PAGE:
New DECD Commissioner Gets To Work, Says Confirmation "Didn't Really Slow Me Down" | Connecticut Public Radio
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New DECD Commissioner Gets To Work, Says Confirmation "Didn't Really Slow Me Down"

Mar 31, 2019

New Department of Economic and Community Development commissioner David Lehman has begun raising his public profile, just days after his controversial nomination was confirmed by the state senate.

Lehman visited New Haven Friday, and said that having a long-term plan for growth in cities, including New Haven, is a priority.

He pointed to transportation as a key factor in spurring development there.

“I think having the New Haven Line work efficiently and effectively is really critical – everywhere from Stamford to New Haven, but in particular here in New Haven -- to the extent that we can get that train time down, that is really crucial,” Lehman said.

Lehman said that despite the fight over his confirmation, he’s been able to get to work in recent weeks. State lawmakers and the members of the press had raised questions over Lehman’s role at Goldman Sachs, where he was a managing director during the 2008 financial crisis.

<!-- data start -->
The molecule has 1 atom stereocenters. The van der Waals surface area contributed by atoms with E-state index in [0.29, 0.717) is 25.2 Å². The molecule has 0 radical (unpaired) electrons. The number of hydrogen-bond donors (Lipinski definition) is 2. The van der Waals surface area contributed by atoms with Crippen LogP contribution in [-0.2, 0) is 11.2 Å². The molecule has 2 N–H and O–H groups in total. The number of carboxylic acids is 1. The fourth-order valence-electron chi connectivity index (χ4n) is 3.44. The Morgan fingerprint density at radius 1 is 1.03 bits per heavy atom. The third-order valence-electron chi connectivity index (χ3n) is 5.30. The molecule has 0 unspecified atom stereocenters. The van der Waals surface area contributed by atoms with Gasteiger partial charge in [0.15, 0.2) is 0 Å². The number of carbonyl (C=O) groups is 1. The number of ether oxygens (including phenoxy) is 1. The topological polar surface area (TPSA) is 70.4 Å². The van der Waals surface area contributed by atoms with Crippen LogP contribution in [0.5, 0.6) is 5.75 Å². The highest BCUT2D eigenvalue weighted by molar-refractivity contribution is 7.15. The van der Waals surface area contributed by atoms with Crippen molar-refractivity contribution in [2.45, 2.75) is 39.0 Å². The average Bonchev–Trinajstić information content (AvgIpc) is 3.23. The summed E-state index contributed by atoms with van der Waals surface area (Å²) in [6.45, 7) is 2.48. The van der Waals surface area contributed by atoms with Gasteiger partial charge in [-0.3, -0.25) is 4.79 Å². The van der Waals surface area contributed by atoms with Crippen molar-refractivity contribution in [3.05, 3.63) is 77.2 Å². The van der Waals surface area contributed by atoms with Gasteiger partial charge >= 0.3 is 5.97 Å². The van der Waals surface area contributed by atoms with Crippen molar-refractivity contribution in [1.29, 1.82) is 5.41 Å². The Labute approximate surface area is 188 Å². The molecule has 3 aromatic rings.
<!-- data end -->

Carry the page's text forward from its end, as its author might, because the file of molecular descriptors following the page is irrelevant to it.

“It’s nice to have the confirmation process in the rearview mirror,” he said. “But, it really didn’t slow me down because I’ve been focused from day one on doing the job. I visited almost 40 companies, I spoke with professionals, I think I’ve been in almost 12 or 13 municipalities at this point, so I’m definitely focused on doing the job and being out on the road.”  

David Lehman pictured in New Haven on Friday, March 29, where while visiting a space for start-up business said that a top priority of his was long-term economic growth in Connecticut's cities.
Credit Frankie Graziano / Connecticut Public Radio

Lehman had acknowledged while he was in the process of being confirmed that in the summer of 2007 he oversaw collateralized debt obligations or CDOs – a pool of mortgage assets that can be sold off to investors -- for Goldman Sachs. Many of the mortgages those CDOs were based on went into foreclosure. At the same time, Goldman Sachs itself was holding positions that bet against the same assets it was selling.

He was questioned about his level of honesty with investors -- whether he was aware his company sold products it knew would eventually be worthless. Lehman has said that’s “completely and wholly untrue.”

He ended up being confirmed with “yea” votes from 28 of Connecticut’s 36 state senators.